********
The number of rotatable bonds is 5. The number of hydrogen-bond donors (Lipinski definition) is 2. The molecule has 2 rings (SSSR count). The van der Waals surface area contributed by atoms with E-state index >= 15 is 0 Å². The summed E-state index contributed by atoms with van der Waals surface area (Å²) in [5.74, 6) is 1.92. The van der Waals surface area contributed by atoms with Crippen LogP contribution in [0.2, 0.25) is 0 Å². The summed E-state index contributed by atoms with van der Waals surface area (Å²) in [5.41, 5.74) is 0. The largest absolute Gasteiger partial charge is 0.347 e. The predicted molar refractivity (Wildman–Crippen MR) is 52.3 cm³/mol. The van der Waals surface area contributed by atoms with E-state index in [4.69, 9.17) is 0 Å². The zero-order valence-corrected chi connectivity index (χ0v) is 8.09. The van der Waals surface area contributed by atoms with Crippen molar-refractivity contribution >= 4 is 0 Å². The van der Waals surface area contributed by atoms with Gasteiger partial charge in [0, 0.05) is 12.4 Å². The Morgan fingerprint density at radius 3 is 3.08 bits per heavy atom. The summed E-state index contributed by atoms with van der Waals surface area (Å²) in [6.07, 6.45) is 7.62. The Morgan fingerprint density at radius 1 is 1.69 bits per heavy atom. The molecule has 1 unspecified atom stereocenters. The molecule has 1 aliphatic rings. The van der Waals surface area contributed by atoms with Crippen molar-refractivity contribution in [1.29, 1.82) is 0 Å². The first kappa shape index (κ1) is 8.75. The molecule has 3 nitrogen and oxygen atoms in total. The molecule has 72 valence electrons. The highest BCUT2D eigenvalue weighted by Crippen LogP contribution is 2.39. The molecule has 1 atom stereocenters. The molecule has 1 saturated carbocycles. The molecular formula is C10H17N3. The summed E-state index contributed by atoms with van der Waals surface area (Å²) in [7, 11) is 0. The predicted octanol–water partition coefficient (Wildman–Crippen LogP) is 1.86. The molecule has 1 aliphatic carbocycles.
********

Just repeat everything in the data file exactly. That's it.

The number of rotatable bonds is 5. The number of hydrogen-bond donors (Lipinski definition) is 2. The molecule has 2 rings (SSSR count). The van der Waals surface area contributed by atoms with E-state index >= 15 is 0 Å². The summed E-state index contributed by atoms with van der Waals surface area (Å²) in [5.74, 6) is 1.92. The van der Waals surface area contributed by atoms with Crippen LogP contribution in [0.2, 0.25) is 0 Å². The summed E-state index contributed by atoms with van der Waals surface area (Å²) in [5.41, 5.74) is 0. The largest absolute Gasteiger partial charge is 0.347 e. The predicted molar refractivity (Wildman–Crippen MR) is 52.3 cm³/mol. The van der Waals surface area contributed by atoms with E-state index in [4.69, 9.17) is 0 Å². The zero-order valence-corrected chi connectivity index (χ0v) is 8.09. The van der Waals surface area contributed by atoms with Crippen molar-refractivity contribution >= 4 is 0 Å². The van der Waals surface area contributed by atoms with Gasteiger partial charge in [0, 0.05) is 12.4 Å². The Morgan fingerprint density at radius 3 is 3.08 bits per heavy atom. The summed E-state index contributed by atoms with van der Waals surface area (Å²) in [6.07, 6.45) is 7.62. The Morgan fingerprint density at radius 1 is 1.69 bits per heavy atom. The molecule has 1 unspecified atom stereocenters. The molecule has 1 aliphatic rings. The van der Waals surface area contributed by atoms with Crippen molar-refractivity contribution in [1.29, 1.82) is 0 Å². The first kappa shape index (κ1) is 8.75. The molecule has 3 nitrogen and oxygen atoms in total. The molecule has 72 valence electrons. The highest BCUT2D eigenvalue weighted by Crippen LogP contribution is 2.39. The molecule has 1 atom stereocenters. The molecule has 1 saturated carbocycles. The molecular formula is C10H17N3. The summed E-state index contributed by atoms with van der Waals surface area (Å²) in [7, 11) is 0. The predicted octanol–water partition coefficient (Wildman–Crippen LogP) is 1.86. The molecule has 1 aliphatic carbocycles.